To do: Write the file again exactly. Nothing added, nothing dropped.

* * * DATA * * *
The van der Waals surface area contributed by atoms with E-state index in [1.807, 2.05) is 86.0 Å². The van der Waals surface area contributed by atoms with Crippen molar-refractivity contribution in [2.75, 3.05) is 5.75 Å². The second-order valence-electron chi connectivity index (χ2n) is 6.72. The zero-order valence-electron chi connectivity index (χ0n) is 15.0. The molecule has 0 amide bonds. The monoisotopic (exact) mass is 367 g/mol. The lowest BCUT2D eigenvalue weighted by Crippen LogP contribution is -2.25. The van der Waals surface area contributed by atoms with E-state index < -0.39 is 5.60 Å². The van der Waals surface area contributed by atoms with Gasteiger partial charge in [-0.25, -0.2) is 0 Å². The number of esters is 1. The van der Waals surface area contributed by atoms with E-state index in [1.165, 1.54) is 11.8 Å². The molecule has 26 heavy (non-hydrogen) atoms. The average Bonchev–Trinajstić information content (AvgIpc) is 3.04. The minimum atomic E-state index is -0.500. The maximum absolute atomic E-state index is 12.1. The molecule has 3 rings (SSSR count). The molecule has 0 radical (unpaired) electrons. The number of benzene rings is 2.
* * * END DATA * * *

The van der Waals surface area contributed by atoms with E-state index in [1.807, 2.05) is 86.0 Å². The van der Waals surface area contributed by atoms with Crippen molar-refractivity contribution in [2.75, 3.05) is 5.75 Å². The second-order valence-electron chi connectivity index (χ2n) is 6.72. The zero-order valence-electron chi connectivity index (χ0n) is 15.0. The molecule has 0 amide bonds. The monoisotopic (exact) mass is 367 g/mol. The lowest BCUT2D eigenvalue weighted by Crippen LogP contribution is -2.25. The van der Waals surface area contributed by atoms with E-state index < -0.39 is 5.60 Å². The van der Waals surface area contributed by atoms with Gasteiger partial charge in [-0.25, -0.2) is 0 Å². The number of esters is 1. The van der Waals surface area contributed by atoms with E-state index in [1.165, 1.54) is 11.8 Å². The molecule has 26 heavy (non-hydrogen) atoms. The average Bonchev–Trinajstić information content (AvgIpc) is 3.04. The minimum atomic E-state index is -0.500. The maximum absolute atomic E-state index is 12.1. The molecule has 3 rings (SSSR count). The molecule has 0 radical (unpaired) electrons. The number of benzene rings is 2.